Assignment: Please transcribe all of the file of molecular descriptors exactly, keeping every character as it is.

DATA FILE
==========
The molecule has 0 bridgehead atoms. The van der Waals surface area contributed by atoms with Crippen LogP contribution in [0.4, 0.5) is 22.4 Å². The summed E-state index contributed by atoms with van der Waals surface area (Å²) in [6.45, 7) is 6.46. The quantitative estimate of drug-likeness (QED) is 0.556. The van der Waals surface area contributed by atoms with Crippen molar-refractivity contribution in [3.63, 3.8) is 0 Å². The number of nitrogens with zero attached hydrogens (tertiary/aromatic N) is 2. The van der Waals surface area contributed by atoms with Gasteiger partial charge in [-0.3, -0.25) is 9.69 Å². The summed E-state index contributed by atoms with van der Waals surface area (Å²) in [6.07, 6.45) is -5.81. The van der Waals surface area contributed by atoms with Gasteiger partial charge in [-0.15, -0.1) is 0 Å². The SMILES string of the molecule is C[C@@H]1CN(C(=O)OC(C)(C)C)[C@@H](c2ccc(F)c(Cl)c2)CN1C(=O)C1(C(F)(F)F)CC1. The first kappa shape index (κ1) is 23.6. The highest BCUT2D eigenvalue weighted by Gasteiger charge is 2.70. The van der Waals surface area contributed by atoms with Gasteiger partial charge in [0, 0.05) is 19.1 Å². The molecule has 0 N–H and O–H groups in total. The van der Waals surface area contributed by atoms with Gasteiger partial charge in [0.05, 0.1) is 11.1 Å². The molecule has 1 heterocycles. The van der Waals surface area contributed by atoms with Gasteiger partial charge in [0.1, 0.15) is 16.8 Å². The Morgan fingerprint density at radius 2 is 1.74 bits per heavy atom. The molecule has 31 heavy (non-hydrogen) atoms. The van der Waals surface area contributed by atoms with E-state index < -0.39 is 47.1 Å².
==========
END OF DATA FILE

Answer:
The molecule has 0 bridgehead atoms. The van der Waals surface area contributed by atoms with Crippen LogP contribution in [0.4, 0.5) is 22.4 Å². The summed E-state index contributed by atoms with van der Waals surface area (Å²) in [6.45, 7) is 6.46. The quantitative estimate of drug-likeness (QED) is 0.556. The van der Waals surface area contributed by atoms with Crippen molar-refractivity contribution in [3.63, 3.8) is 0 Å². The number of nitrogens with zero attached hydrogens (tertiary/aromatic N) is 2. The van der Waals surface area contributed by atoms with Gasteiger partial charge in [-0.3, -0.25) is 9.69 Å². The summed E-state index contributed by atoms with van der Waals surface area (Å²) in [6.07, 6.45) is -5.81. The van der Waals surface area contributed by atoms with Gasteiger partial charge in [-0.15, -0.1) is 0 Å². The SMILES string of the molecule is C[C@@H]1CN(C(=O)OC(C)(C)C)[C@@H](c2ccc(F)c(Cl)c2)CN1C(=O)C1(C(F)(F)F)CC1. The first kappa shape index (κ1) is 23.6. The highest BCUT2D eigenvalue weighted by Gasteiger charge is 2.70. The van der Waals surface area contributed by atoms with Gasteiger partial charge in [0, 0.05) is 19.1 Å². The molecule has 0 N–H and O–H groups in total. The van der Waals surface area contributed by atoms with Gasteiger partial charge in [0.05, 0.1) is 11.1 Å². The molecule has 1 heterocycles. The van der Waals surface area contributed by atoms with Gasteiger partial charge in [0.1, 0.15) is 16.8 Å². The Morgan fingerprint density at radius 2 is 1.74 bits per heavy atom. The molecule has 31 heavy (non-hydrogen) atoms. The van der Waals surface area contributed by atoms with E-state index < -0.39 is 47.1 Å².